But as the equilibrium between sympathy, apathy, hostility and support moves this way and that, new forms of outsourcing the local risks of war appear on the horizon. NATO forces now operate alongside, and in conjunction with, a vast array of development agencies, NGOs, privatised security firms and contractors. Thousands of former soldiers are currently employed in a rapidly expanding sector of militarised labour that is not governed by the legal and social norms that bind the institutions of national armed forces. Furthermore, as Paul Hirst discussed in his book War and Power in the 21st Century, a range of conditions are transforming conventional notions of armed intervention.13
Hirst predicted that within the first third of the new century, American forces would contain relatively low levels of personnel. Capable of being moved rapidly to any part of the world, the new, integrated, forces “would not expose the human beings involved with them to the threat of death to any great degree”. And these predictions clearly also apply to European forces. The RAF already employs US-made Reaper drones in Afghanistan, for example, operated from a base in Nevada. Hirst also suggested that we would see the formation of a “post-heroic” military: technology would replace soldiers and war would cease to be a combat, with the result that, in future, the use of force might well operate as a form of “pest control”.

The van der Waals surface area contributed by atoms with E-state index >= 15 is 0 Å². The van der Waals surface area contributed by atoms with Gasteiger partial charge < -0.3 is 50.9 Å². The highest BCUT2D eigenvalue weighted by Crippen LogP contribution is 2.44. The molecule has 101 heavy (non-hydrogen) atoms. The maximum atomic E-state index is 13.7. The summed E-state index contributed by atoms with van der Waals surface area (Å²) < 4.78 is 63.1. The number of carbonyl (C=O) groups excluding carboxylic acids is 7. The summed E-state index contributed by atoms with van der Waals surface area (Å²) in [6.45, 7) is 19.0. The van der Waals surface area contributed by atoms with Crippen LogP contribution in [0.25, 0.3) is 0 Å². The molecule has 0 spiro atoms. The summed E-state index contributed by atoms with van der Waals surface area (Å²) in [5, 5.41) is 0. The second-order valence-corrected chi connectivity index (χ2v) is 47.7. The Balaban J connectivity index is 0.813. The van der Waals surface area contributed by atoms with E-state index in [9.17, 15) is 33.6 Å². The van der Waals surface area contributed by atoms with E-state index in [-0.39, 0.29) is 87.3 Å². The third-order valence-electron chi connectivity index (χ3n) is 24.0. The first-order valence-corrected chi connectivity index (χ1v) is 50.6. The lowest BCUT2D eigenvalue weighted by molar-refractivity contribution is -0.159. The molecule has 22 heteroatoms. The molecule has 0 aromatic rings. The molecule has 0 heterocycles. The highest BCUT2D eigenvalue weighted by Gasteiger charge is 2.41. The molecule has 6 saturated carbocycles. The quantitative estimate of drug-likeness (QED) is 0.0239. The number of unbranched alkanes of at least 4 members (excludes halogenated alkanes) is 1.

It is not hard to glimpse the prospect of a “post-heroic” military suggested by Hirst, and to see how it might also become post-national — permanently deployed in distant combat and utterly unaccountable to the demands of electorates. In the US there has been relatively little comment on the news that the Special Operations Forces are currently deployed in 75 countries, up from 60 last year. And, while David Cameron is calling for “the military [to be] front and centre of our national life once again”, the impeding defence review promises a radical restructuring of the British armed forces.These developments make it all the more urgent for opponents of war to monitor the way that society treats its soldiers, and to be fully engaged with what it expects from them in return. But in the end, as Shaw argues: “the challenge is to accept the full logic of the value that western society places on human life and to seek alternatives to war”.
- Martin Shaw, The New Western Way of War: Risk-Transfer War and the Crisis in Iraq, Polity 2005.
- www.mod.uk/NR/rdonlyres/AE46C4CE-2604-4678-8D94-0FF9C089F309/0/opherrickcasualtytablesto28february2010.pdf. Although the actual numbers were rising, information designer David McCandless has subsequently shown that UK troops suffered a higher percentage of fatalities (1.1%) in 2006 than in 2007 (0.7%).
- The Military Covenant has the status of an "unwritten charter" that dates back to Henry VIII's reforms in the sixteenth century, but it was restored as a contemporary device in 2000, when it was formally codified. According to army doctrine it is defined as "the mutual obligation between the Nation, the Army and each individual soldier; an unbreakable common bond of identity, loyalty and responsibility which has sustained the Army throughout its history".
- Paul Hirst, War and Power in the 21st Century: The State, Military Conflict and the International System, Polity 2001.